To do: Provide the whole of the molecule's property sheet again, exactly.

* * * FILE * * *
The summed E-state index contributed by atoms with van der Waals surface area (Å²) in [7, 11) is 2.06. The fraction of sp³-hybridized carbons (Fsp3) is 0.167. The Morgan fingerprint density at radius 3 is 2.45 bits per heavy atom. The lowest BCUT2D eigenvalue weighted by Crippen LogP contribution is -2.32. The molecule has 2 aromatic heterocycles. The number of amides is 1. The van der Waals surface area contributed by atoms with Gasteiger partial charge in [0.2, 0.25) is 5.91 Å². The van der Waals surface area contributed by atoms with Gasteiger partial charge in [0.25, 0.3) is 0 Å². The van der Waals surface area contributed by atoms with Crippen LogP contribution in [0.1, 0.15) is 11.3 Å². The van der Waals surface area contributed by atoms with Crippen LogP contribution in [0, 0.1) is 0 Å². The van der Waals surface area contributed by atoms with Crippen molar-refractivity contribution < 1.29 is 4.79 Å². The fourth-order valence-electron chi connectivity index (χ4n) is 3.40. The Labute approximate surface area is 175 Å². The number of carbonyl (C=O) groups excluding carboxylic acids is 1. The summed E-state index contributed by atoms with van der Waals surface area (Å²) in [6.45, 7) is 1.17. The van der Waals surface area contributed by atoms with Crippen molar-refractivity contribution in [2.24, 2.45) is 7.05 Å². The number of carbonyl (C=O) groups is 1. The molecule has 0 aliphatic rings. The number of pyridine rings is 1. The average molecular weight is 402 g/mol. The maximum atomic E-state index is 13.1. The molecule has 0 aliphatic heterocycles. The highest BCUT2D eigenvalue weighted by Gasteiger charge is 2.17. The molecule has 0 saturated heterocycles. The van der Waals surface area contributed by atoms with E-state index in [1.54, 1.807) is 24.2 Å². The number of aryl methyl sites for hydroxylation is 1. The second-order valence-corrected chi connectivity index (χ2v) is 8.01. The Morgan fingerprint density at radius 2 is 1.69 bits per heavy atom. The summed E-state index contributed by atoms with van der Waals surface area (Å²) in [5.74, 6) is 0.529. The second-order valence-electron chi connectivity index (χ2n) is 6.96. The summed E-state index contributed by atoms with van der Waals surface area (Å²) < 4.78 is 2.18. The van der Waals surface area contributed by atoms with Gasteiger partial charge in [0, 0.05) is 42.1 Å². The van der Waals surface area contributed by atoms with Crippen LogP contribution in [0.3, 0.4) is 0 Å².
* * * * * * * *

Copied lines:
The summed E-state index contributed by atoms with van der Waals surface area (Å²) in [7, 11) is 2.06. The fraction of sp³-hybridized carbons (Fsp3) is 0.167. The Morgan fingerprint density at radius 3 is 2.45 bits per heavy atom. The lowest BCUT2D eigenvalue weighted by Crippen LogP contribution is -2.32. The molecule has 2 aromatic heterocycles. The number of amides is 1. The van der Waals surface area contributed by atoms with Gasteiger partial charge in [0.2, 0.25) is 5.91 Å². The van der Waals surface area contributed by atoms with Gasteiger partial charge in [0.25, 0.3) is 0 Å². The van der Waals surface area contributed by atoms with Crippen LogP contribution in [0.1, 0.15) is 11.3 Å². The van der Waals surface area contributed by atoms with Crippen LogP contribution in [0, 0.1) is 0 Å². The van der Waals surface area contributed by atoms with Crippen molar-refractivity contribution < 1.29 is 4.79 Å². The fourth-order valence-electron chi connectivity index (χ4n) is 3.40. The Labute approximate surface area is 175 Å². The number of carbonyl (C=O) groups excluding carboxylic acids is 1. The summed E-state index contributed by atoms with van der Waals surface area (Å²) in [6.45, 7) is 1.17. The van der Waals surface area contributed by atoms with Crippen molar-refractivity contribution in [2.24, 2.45) is 7.05 Å². The number of carbonyl (C=O) groups is 1. The molecule has 0 aliphatic rings. The number of pyridine rings is 1. The average molecular weight is 402 g/mol. The maximum atomic E-state index is 13.1. The molecule has 0 aliphatic heterocycles. The highest BCUT2D eigenvalue weighted by Gasteiger charge is 2.17. The molecule has 0 saturated heterocycles. The van der Waals surface area contributed by atoms with E-state index in [1.54, 1.807) is 24.2 Å². The number of aryl methyl sites for hydroxylation is 1. The second-order valence-corrected chi connectivity index (χ2v) is 8.01. The Morgan fingerprint density at radius 2 is 1.69 bits per heavy atom. The summed E-state index contributed by atoms with van der Waals surface area (Å²) in [5.74, 6) is 0.529. The second-order valence-electron chi connectivity index (χ2n) is 6.96. The summed E-state index contributed by atoms with van der Waals surface area (Å²) < 4.78 is 2.18. The van der Waals surface area contributed by atoms with Gasteiger partial charge in [0, 0.05) is 42.1 Å². The van der Waals surface area contributed by atoms with Crippen LogP contribution in [0.3, 0.4) is 0 Å².